I agree actually David. The size of the photo I get from the comic shop makes it easier to favour the simple bold images. I have a feeling that Thor cover is really good too but I can’t quite make out what’s going on.
I like the covers for both The Prisoner and Multiple Man, but it’s a bit unfortunate for them both that they came out the same week.
Yeah that was my impression too, while Brubaker is doing a lot of TV work he seems pretty intent on keeping his regular Sean Phillips book going. It looks more like that when you consider this OGN must have been completed while they were also putting out their regular series as there’s been no real gap.
I’d be happy if these guys keep putting out that monthly book, under whatever name, for as long as they physically can. It would be pretty unique if they had that collaboration for like 40 years or something.
I’m at the stage now that I don’t know if I can wait for trades with their work - it’s a bit of a catch 22; I want to read it as it comes out, especially as I miss all the back matter - but I also know I want to have them on my shelves for rereading.
I’ve read my criminal trades 3 times and my mum has read them twice (as well as reading the single issues when they came out) It’s the sort of book that you see on your shelf and want to pick it up again.
I spend far too much time procrastinating over comics, thankfully the next one is an OGN and I don’t have to make a choice.
Onto the the other books this month - I’m quite excited about the Sentry and the Multiple Man series sounds good, after reading interviews with Lemire and Rosenburg about their plans for the respective titles.
I’m hoping to get caught up on a lot of digital stuff on holiday in a few days.
This is exactly why the digital/OHC combo works for me - you get to read it as it comes out and see all the articles and extras, and then you also get a nice version for your bookshelf.
Wicked + The Divine: Pretty neat developments. Like the issue before last, it’ll likely read better in trade, for obvious reasons haha. But I like how things have been unfolding. That’s been my main pleasure with this series, just how the plot goes on and develops.
Bloodstrike: Brutalists Part 2: I can hardly tell what is going on in this comic half of the time, but from I’ve read of early Image…that captures the feel almost exactly. What I can read is something with a lot of energy and enthusiasm that leaps of the page. So fun and compels me to re-read once this miniseries is over.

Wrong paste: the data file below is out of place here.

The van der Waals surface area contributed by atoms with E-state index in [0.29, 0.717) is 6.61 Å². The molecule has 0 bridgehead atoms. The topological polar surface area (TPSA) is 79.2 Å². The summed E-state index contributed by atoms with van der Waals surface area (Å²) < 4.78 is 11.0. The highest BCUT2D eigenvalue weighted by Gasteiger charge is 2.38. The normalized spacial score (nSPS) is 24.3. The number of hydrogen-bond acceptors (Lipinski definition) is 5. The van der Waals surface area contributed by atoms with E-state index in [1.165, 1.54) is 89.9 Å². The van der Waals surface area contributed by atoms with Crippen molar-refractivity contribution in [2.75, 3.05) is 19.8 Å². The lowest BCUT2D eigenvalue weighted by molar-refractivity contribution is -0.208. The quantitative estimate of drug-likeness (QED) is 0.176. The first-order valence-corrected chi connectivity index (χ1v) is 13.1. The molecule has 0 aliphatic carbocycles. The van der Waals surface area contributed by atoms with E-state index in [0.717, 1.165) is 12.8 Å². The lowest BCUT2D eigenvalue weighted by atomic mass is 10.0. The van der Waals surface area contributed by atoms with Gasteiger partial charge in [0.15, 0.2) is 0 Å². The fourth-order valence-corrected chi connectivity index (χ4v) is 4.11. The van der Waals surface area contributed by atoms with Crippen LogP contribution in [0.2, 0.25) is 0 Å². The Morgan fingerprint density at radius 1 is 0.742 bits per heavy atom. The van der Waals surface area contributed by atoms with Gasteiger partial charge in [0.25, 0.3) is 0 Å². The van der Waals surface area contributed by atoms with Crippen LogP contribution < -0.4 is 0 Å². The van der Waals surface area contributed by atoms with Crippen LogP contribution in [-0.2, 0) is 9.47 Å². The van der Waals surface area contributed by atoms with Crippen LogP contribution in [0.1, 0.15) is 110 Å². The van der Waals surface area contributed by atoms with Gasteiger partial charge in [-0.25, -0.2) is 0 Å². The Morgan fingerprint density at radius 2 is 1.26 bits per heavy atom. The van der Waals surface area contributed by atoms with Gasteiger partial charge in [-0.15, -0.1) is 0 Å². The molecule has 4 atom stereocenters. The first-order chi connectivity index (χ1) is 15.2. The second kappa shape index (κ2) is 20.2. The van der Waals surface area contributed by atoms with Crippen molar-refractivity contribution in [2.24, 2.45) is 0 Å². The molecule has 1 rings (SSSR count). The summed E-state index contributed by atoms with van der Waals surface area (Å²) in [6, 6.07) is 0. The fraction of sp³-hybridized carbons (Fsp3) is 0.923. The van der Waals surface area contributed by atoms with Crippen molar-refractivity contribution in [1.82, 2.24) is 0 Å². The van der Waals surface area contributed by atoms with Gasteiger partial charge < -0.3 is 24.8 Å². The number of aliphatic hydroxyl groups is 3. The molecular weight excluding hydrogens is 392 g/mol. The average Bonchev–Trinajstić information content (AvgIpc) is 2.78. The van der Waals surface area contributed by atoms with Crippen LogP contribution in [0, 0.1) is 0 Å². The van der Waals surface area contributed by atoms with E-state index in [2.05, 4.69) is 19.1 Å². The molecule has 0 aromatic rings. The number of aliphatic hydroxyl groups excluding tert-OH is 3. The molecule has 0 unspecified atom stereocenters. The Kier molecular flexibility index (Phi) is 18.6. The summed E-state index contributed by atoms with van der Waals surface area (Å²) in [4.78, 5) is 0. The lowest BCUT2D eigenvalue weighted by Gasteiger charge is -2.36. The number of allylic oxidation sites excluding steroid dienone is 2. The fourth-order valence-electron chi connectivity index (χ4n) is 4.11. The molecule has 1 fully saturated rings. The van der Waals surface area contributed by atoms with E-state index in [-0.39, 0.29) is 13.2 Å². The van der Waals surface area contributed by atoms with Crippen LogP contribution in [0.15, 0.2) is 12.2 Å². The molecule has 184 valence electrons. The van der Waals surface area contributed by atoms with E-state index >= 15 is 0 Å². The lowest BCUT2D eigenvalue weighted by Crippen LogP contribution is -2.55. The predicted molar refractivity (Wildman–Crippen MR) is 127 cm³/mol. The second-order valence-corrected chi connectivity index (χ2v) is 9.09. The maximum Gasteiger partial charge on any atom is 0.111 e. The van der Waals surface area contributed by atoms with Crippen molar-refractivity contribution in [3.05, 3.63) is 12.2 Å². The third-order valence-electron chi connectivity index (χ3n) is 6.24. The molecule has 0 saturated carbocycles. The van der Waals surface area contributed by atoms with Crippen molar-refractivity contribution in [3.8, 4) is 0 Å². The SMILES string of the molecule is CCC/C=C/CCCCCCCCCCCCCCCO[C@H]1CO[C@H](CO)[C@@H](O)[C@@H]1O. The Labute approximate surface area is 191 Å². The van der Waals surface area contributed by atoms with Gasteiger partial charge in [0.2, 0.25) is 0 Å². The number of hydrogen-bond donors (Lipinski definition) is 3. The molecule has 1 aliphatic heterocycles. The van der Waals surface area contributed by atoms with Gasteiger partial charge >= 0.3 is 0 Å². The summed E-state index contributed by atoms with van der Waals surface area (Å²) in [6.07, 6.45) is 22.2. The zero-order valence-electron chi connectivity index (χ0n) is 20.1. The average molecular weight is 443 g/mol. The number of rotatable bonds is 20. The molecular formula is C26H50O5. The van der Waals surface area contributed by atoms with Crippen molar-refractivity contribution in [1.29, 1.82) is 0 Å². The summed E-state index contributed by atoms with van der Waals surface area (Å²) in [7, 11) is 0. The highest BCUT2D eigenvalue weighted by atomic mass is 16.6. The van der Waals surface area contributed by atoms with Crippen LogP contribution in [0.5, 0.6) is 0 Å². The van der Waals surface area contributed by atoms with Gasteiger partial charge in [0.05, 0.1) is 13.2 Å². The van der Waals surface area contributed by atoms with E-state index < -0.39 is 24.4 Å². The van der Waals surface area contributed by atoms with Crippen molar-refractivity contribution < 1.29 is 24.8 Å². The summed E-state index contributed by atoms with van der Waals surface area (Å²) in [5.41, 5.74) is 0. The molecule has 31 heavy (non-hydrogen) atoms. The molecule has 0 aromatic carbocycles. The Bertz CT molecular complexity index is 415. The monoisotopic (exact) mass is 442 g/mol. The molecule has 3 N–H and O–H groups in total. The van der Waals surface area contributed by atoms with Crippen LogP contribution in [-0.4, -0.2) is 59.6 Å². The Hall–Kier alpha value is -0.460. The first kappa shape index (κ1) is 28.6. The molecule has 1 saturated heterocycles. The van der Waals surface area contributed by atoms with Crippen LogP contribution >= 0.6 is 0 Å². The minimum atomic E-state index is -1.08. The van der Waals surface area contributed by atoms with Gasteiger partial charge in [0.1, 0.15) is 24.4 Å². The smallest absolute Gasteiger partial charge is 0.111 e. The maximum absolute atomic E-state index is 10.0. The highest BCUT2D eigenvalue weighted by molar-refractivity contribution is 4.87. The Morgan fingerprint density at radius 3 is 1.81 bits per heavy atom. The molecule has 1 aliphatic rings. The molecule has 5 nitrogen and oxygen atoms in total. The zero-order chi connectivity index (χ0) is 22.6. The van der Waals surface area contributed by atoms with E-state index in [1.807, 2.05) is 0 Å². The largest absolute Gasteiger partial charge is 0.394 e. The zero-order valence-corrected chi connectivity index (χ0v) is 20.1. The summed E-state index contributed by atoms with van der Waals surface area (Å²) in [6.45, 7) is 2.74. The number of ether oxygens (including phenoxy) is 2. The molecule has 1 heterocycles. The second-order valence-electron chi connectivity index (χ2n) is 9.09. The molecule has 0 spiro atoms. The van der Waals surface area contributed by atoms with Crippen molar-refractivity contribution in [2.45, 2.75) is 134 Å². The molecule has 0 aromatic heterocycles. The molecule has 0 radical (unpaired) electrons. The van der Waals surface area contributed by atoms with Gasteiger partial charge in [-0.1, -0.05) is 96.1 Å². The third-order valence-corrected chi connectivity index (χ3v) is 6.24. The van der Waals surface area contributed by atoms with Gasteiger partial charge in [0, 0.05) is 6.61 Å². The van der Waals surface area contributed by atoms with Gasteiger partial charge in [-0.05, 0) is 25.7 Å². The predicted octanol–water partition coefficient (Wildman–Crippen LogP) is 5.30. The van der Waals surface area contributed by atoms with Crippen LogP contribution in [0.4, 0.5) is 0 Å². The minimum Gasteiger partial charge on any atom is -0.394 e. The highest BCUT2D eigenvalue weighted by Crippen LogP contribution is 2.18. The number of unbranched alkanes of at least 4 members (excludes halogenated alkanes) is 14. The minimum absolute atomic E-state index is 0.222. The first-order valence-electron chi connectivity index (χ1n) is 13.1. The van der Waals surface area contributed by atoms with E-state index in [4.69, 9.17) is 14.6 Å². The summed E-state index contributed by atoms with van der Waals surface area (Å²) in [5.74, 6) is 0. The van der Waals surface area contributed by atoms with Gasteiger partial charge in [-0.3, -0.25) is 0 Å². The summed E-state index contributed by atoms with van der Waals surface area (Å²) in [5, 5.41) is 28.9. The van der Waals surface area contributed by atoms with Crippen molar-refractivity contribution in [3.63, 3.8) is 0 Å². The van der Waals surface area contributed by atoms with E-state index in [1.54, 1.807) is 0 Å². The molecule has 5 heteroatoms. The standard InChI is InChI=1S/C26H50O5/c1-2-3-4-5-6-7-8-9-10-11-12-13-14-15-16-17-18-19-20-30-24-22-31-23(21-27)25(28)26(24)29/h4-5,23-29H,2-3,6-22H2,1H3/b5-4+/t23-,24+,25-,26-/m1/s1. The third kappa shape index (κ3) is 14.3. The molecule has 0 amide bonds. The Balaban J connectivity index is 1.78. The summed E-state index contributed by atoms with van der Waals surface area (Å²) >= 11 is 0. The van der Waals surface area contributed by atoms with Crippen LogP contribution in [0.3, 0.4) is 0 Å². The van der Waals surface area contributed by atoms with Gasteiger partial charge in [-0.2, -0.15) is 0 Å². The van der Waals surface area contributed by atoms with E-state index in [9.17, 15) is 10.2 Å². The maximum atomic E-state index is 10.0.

Stray Bullets: Sunshine and Roses #36: 36 issues in and over 1000 pages, with no end in sight for this arc - and issues like this can still come along and make it feel as fresh as ever. Everything is looking chaotic and messy for all of the characters and it’s just a rollicking good time to read.
Venom #3: Still pretty enjoyable. Glad I put this on my pull.
I hear it is better than Watchmen.
They use 18 panels per page instead of nine. Much denser read.
Moore and Gibbons are kicking themselves now.
I mean, it has Venom.
Seems pretty clear to me.
Actually, Moore conceded all rights to kicking himself to Gibbons.
I swear the other day I saw Geoff Johns chasing Moore down the street trying to kick him.
Looks like just Man of Steel #5 for me today unless something else perks my interest.
That’s an interesting observation as I would think a lot of Silver Age covers would not scale down as well especially the ones of the word balloon variety.
As we have finally gotten one child out of full-time daycare, my comics budget ticked up and I decided it was a good time to check out some of Marvel’s new stuff. I have to say, Thor and Black Panther were both standouts this week.
Del Mundo’s a great choice for art on Thor, and this new “chapter” in Aaron’s story is giving me everything I want, particularly a handful of Asgardians we haven’t seen in a long while.
Panther has me off balance, but I love the space setting and the mysteries being set up. It’s funny, I just watched the “writers room” bonus feature on the BP movie on Monday, and Coates talks about how the movie made him realize he needed to step up his game. He’s done it.
Golden Age covers are where it’s at.
FUN Comics #1 reigns supreme.
It’s true that the word balloons become pointless. But the point occurred to me as I was recently reading an overview of Silver-Age comics that uses cover thumbnails, and you can identify what’s happening in every cover even at 1"x1.5". Usually there are two or three clearly-defined figures, usually performing one very obvious interaction. They are really so simple that you can instantly grasp what you’re looking at even at tiny size.
I’m not holding this up as a “silver age comics were better” argument, as it’s a very peculiar and specific situation that neither type of cover has been (or needs to be) designed for. It’s just a difference that I thought was interesting.
That’s because they were displayed on newsstands and had to catch your eye from far away.
Can’t recall the Fun Comics #1 cover, but look at this classic More Fun #54 cover:
It’s so simple, shrink it as much as you like and you’ll still be able to see it’s a giant Dr. Manhattan striding across the battlefields of Vietnam.